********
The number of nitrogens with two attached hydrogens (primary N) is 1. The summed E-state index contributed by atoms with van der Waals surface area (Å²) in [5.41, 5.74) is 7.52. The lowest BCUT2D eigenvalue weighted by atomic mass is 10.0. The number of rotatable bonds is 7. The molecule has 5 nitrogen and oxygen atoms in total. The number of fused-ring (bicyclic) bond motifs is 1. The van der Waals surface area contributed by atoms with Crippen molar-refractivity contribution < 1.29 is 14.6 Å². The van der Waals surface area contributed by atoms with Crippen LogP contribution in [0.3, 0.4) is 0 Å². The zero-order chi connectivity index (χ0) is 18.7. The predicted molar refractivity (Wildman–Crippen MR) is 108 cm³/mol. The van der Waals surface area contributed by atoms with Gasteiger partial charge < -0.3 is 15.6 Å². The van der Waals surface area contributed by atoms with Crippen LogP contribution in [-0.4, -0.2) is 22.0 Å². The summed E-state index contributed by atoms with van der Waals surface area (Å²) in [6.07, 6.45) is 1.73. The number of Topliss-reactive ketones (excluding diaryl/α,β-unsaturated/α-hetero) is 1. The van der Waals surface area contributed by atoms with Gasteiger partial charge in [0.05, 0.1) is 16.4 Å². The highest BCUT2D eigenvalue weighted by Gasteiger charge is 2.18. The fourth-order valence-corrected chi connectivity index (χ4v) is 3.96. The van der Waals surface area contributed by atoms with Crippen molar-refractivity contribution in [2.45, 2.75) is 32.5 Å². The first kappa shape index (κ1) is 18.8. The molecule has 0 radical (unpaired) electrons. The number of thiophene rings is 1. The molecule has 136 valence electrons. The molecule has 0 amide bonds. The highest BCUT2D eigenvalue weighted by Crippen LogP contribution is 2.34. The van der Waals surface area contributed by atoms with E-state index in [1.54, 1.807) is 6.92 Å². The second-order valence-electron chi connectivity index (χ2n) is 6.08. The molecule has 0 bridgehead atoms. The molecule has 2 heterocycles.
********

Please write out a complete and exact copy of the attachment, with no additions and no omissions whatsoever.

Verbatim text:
The number of nitrogens with two attached hydrogens (primary N) is 1. The summed E-state index contributed by atoms with van der Waals surface area (Å²) in [5.41, 5.74) is 7.52. The lowest BCUT2D eigenvalue weighted by atomic mass is 10.0. The number of rotatable bonds is 7. The molecule has 5 nitrogen and oxygen atoms in total. The number of fused-ring (bicyclic) bond motifs is 1. The van der Waals surface area contributed by atoms with Crippen molar-refractivity contribution < 1.29 is 14.6 Å². The van der Waals surface area contributed by atoms with Crippen LogP contribution in [0.3, 0.4) is 0 Å². The zero-order chi connectivity index (χ0) is 18.7. The predicted molar refractivity (Wildman–Crippen MR) is 108 cm³/mol. The van der Waals surface area contributed by atoms with Gasteiger partial charge < -0.3 is 15.6 Å². The van der Waals surface area contributed by atoms with Crippen LogP contribution in [-0.4, -0.2) is 22.0 Å². The summed E-state index contributed by atoms with van der Waals surface area (Å²) in [6.07, 6.45) is 1.73. The number of Topliss-reactive ketones (excluding diaryl/α,β-unsaturated/α-hetero) is 1. The van der Waals surface area contributed by atoms with Gasteiger partial charge in [0.05, 0.1) is 16.4 Å². The highest BCUT2D eigenvalue weighted by Gasteiger charge is 2.18. The fourth-order valence-corrected chi connectivity index (χ4v) is 3.96. The van der Waals surface area contributed by atoms with Crippen molar-refractivity contribution in [2.45, 2.75) is 32.5 Å². The first kappa shape index (κ1) is 18.8. The molecule has 0 radical (unpaired) electrons. The number of thiophene rings is 1. The molecule has 136 valence electrons. The molecule has 0 amide bonds. The highest BCUT2D eigenvalue weighted by Crippen LogP contribution is 2.34. The van der Waals surface area contributed by atoms with E-state index in [1.54, 1.807) is 6.92 Å². The second-order valence-electron chi connectivity index (χ2n) is 6.08. The molecule has 0 bridgehead atoms. The molecule has 2 heterocycles.